Sarah Currin beams like any other proud new mum. But this new mum didn’t realise she was pregnant until she was in labour.
Sarah delivered a healthy baby girl at 37 weeks on May 1, after being rushed to hospital with suspected appendicitis.
The 25-year-old said she woke up in the morning feeling “a little bit off”, but decided to go to work.
It wasn’t until about 11ish where I started getting really bad stomach pains but I forced myself to work,” she said.
“It got to about one o’clock and I thought no, I have to go home.”
She had such severe stomach cramps that she called an ambulance and was taken to hospital at 2.30pm with the baby born just two hours later.
We called the ambulance and I said ‘I think I have appendicitis’ and they weren’t sure either. I definitely didn’t think I was pregnant!”
Ms Currin said her doctor told her she probably had a stomach bug.
“It wasn’t until the midwives were like ‘no, feel here’, and said I was fully dilated,” that it became apparent.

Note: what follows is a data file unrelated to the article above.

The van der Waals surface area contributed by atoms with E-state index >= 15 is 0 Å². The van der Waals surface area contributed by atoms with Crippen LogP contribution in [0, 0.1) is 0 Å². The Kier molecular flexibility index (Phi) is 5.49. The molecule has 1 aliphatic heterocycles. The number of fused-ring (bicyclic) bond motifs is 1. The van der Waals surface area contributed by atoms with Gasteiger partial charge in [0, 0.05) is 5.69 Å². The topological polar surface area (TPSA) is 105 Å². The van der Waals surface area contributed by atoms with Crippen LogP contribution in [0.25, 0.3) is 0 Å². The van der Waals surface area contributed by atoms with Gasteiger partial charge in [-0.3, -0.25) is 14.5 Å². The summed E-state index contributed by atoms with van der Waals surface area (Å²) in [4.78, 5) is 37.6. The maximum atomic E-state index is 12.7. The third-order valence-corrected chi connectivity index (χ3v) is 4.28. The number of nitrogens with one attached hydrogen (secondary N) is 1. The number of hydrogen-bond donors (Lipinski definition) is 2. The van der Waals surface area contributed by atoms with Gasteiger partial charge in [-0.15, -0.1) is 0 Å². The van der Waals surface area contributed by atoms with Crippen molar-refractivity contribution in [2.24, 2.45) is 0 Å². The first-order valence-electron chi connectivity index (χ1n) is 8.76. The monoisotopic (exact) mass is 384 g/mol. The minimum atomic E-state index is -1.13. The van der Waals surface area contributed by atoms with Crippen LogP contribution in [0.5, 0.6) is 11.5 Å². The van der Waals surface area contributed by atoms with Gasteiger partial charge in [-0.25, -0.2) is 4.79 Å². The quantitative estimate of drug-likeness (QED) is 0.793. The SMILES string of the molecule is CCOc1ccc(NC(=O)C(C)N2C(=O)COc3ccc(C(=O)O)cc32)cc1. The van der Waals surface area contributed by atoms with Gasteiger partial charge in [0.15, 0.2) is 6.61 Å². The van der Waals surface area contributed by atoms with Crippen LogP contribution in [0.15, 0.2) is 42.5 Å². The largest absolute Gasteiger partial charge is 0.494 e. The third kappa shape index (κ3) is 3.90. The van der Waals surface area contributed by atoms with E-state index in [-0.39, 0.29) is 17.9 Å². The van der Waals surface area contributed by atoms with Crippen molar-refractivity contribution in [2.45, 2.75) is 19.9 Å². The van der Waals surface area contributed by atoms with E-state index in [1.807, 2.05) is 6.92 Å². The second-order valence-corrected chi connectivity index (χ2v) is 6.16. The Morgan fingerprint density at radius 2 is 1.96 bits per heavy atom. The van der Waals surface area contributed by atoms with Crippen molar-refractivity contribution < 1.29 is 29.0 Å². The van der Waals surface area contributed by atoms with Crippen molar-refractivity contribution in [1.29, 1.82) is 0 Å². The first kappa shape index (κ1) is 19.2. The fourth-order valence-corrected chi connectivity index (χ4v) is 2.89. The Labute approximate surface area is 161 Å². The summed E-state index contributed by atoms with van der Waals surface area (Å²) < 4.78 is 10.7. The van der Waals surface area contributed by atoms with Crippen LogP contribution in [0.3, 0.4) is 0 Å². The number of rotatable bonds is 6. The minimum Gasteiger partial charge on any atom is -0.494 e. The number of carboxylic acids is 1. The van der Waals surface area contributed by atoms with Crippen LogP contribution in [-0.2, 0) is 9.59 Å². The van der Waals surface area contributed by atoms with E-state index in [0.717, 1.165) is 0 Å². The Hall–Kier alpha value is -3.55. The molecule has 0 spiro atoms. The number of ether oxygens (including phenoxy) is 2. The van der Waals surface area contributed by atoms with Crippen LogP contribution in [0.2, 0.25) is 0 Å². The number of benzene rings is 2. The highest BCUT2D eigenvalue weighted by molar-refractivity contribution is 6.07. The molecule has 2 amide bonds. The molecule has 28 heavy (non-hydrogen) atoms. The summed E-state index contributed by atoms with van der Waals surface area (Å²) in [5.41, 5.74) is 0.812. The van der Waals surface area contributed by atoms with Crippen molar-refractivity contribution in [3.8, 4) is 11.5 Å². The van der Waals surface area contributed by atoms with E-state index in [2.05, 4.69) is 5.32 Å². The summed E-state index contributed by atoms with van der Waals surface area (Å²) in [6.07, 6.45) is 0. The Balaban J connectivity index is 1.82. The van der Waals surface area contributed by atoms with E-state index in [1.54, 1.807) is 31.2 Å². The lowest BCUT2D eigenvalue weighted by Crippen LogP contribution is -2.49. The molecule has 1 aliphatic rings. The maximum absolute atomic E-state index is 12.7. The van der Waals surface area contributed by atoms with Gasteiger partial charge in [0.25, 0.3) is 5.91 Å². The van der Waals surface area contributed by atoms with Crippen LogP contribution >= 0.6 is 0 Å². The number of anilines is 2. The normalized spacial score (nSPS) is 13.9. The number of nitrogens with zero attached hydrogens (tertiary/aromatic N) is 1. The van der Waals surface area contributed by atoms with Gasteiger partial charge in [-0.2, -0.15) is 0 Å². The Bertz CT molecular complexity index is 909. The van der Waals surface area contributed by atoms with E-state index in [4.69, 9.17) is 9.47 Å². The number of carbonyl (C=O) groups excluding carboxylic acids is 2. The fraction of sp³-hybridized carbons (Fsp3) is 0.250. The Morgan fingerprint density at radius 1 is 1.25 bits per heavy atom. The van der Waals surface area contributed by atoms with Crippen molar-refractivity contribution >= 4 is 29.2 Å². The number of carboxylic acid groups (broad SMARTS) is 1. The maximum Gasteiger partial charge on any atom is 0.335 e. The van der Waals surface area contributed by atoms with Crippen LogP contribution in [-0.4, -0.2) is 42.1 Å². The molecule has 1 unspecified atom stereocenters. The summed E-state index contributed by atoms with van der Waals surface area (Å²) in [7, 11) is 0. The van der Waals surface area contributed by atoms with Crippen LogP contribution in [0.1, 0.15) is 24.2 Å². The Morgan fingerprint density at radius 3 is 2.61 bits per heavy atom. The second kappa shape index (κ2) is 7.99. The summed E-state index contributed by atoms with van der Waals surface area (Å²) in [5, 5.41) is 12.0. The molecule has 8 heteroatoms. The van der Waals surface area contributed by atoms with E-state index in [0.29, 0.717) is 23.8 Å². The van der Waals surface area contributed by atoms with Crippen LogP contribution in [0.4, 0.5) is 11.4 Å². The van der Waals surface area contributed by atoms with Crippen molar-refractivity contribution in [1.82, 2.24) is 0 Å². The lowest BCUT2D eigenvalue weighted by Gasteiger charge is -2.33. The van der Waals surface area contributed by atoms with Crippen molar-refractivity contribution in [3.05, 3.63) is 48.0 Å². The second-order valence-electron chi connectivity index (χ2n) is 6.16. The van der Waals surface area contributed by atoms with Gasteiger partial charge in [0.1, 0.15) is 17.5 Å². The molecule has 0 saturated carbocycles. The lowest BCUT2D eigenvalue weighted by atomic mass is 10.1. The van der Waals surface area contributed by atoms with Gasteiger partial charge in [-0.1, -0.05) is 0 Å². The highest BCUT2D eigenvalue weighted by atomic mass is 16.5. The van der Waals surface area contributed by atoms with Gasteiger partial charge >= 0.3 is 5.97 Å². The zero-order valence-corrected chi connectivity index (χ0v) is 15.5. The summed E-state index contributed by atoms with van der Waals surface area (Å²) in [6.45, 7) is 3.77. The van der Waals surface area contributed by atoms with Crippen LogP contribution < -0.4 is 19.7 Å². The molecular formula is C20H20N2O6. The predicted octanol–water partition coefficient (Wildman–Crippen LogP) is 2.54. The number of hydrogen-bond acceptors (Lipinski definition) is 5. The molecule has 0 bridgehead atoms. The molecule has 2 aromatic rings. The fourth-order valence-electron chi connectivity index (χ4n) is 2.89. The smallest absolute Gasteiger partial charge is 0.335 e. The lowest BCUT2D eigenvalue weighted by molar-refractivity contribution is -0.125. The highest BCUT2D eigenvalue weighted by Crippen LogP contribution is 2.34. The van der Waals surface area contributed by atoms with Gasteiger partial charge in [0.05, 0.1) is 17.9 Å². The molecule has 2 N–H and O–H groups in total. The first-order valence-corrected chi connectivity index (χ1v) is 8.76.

They started telling me to push, and I said ‘push what? What are you talking about? I was quite shocked and very scared because I didn’t know what was going on.”
Obstetrician Dr Paul Bretz, from Arrivals Obstetricians at Woolloongabba, said the situation was uncommon, but not unheard of.
Over 20 years of doing obstetrics, I’ve probably seen three or four cases where this has happened,” he said.
Dr Bretz said he was aware of other cases where a woman in her 40s attributed an absence of periods to menopause, or a woman falling pregnant soon after giving birth and attributing a lack of periods to breast feeding.
It’s often a misinterpretation of the symptoms. “If you’re not expecting something, or not wanting to be in that situation, then the signs can be incorrectly attributed to something else.”
Ms Currin said she did not notice any symptoms of pregnancy. “I put on the slightest bit of weight, but nothing drastic that would make me think (I was pregnant),” she said. “You just never expect it to happen to you, it’s one of those things you read in the paper.”
Ms Currin said she and her partner James now could not imagine life without little Brooke. “She’s so adorable,” she said. “(James) has been really, really good. “He’s just taken to fatherhood really, really well.”
Dr Bretz said 2.7 kilograms was a normal weight for a baby, but on the lower end of the normal range, so “that would have meant the baby was more easily hidden”.